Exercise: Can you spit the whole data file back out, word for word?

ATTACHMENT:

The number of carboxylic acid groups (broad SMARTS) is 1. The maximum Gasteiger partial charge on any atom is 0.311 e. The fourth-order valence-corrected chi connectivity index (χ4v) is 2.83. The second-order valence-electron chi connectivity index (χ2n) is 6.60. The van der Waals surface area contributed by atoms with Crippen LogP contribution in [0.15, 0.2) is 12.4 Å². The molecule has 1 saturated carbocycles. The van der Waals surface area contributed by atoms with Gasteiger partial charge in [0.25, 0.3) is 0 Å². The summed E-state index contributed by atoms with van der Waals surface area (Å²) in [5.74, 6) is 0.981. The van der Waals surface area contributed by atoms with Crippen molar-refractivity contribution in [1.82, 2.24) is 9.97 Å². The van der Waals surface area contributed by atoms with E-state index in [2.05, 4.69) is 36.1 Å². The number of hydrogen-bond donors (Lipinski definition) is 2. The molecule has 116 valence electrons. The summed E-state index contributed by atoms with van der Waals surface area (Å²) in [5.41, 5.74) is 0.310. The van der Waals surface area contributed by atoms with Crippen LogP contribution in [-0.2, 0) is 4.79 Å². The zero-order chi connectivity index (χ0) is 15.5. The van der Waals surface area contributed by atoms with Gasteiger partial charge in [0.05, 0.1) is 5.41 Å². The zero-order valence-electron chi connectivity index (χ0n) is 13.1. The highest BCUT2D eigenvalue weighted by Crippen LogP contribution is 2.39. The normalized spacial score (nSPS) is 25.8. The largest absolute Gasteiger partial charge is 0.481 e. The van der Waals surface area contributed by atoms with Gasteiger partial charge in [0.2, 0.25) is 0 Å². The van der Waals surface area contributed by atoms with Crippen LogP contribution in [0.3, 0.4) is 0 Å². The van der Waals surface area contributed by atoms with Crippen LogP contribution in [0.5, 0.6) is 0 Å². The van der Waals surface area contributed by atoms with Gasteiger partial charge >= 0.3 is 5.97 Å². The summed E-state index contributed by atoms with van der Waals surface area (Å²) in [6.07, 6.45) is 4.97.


The number of carboxylic acid groups (broad SMARTS) is 1. The maximum Gasteiger partial charge on any atom is 0.311 e. The fourth-order valence-corrected chi connectivity index (χ4v) is 2.83. The second-order valence-electron chi connectivity index (χ2n) is 6.60. The van der Waals surface area contributed by atoms with Crippen LogP contribution in [0.15, 0.2) is 12.4 Å². The molecule has 1 saturated carbocycles. The van der Waals surface area contributed by atoms with Gasteiger partial charge in [0.25, 0.3) is 0 Å². The summed E-state index contributed by atoms with van der Waals surface area (Å²) in [5.74, 6) is 0.981. The van der Waals surface area contributed by atoms with Crippen molar-refractivity contribution in [1.82, 2.24) is 9.97 Å². The van der Waals surface area contributed by atoms with E-state index in [2.05, 4.69) is 36.1 Å². The number of hydrogen-bond donors (Lipinski definition) is 2. The molecule has 116 valence electrons. The summed E-state index contributed by atoms with van der Waals surface area (Å²) in [5.41, 5.74) is 0.310. The van der Waals surface area contributed by atoms with Crippen LogP contribution in [-0.2, 0) is 4.79 Å². The zero-order chi connectivity index (χ0) is 15.5. The van der Waals surface area contributed by atoms with Gasteiger partial charge in [0.05, 0.1) is 5.41 Å². The zero-order valence-electron chi connectivity index (χ0n) is 13.1. The highest BCUT2D eigenvalue weighted by Crippen LogP contribution is 2.39. The normalized spacial score (nSPS) is 25.8. The largest absolute Gasteiger partial charge is 0.481 e. The van der Waals surface area contributed by atoms with Gasteiger partial charge in [0.2, 0.25) is 0 Å². The van der Waals surface area contributed by atoms with Crippen LogP contribution in [0.3, 0.4) is 0 Å². The van der Waals surface area contributed by atoms with Crippen LogP contribution in [0.5, 0.6) is 0 Å². The van der Waals surface area contributed by atoms with Gasteiger partial charge >= 0.3 is 5.97 Å². The summed E-state index contributed by atoms with van der Waals surface area (Å²) in [6.07, 6.45) is 4.97.